Fort Sumter, the scene of the first shots exhanged in the U.S. Civil War, still has vital significance for how Americans define themselves today. In April of 1861, South Carolina had seceeded from the United States, while Fort Sumter remained a bastion of Federal military authority in Charleston's harbor. An immense 34-star United States flag flew over the garrison. After Union forces were bombarded into surrendering the fort to Confederate troops, its new occupants replaced the garrison flag with not only the Confederate colors, but the palmetto flag of the new Republic of South Carolina.
Richard W. Hatcher III, as the National Park Service's historian at the Fort Sumter National Monument, is entrusted with helping present generations better understand the site and its role in our national history. Moreover, he knows the symbolic power of these two flags, now part of the site's curatorial collection. Hatcher will share his knowledge with us at the Museum on Saturday, September 17 at 2 PM in a talk entitled, "The Flags of Fort Sumter: National Symbolism in the Civil War." He will offer insight into what new flags such as the palmetto meant to secessionists and how American flags that formerly signified national unity now became divisive. Join us for a lively illustrated talk that traces the history of the Civil War-era flags in the Fort Sumter collection.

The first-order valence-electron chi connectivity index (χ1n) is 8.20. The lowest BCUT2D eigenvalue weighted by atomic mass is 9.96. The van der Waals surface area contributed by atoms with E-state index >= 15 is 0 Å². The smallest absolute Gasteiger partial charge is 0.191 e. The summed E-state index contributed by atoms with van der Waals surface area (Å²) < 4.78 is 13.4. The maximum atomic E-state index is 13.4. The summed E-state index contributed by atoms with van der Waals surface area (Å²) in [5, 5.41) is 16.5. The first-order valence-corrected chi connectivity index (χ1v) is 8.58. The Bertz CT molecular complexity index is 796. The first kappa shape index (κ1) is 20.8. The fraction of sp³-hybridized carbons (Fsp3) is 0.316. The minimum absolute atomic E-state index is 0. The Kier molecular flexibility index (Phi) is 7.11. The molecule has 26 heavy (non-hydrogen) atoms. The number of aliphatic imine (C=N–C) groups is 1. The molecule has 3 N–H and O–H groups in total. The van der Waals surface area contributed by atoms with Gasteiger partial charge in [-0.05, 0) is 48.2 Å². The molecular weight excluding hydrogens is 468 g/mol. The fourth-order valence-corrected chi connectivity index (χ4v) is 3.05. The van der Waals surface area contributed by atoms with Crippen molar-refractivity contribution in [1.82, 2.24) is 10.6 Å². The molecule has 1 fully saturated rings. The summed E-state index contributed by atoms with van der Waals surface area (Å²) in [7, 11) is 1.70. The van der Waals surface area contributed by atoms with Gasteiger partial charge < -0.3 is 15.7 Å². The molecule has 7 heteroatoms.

This lecture is part of a series that celebrates the National Heritage Museum’s own treasured 15-star flag and explores the changing history of the American flag. Thanks to the generous sponsorship of Ruby W. Linn, the lecture is free to the public. For more information about this public program, visit our website or call the Museum during business hours at 781-862-6559.
Richard Hatcher has had a deep and rich career as an historian with the National Park Service. Since 1992, he has served at Fort Sumter - Fort Moultrie National Monument. As site historian, he has played a leading role in reframing of how the Park Service interprets Fort Sumter to the visiting public. Over the past two decades, Hatcher and site staff have developed an engaging and inclusive story that does not shy away from some of the knottier dilemmas of the causes of the Civil War. Hatcher is the author of numerous Civil War-related books and articles.He is also a National Civil War Museum Advisory Council member and a regular speaker at Civil War Roundtables.
Palmetto Guard Flag, 1861, courtesy of the Fort Sumter National Monument collections.
Courtesy of Richard W. Hatcher III.
Flag-raising ceremony at Fort Sumter, Charleston, South Carolina, 1865. Library of Congress.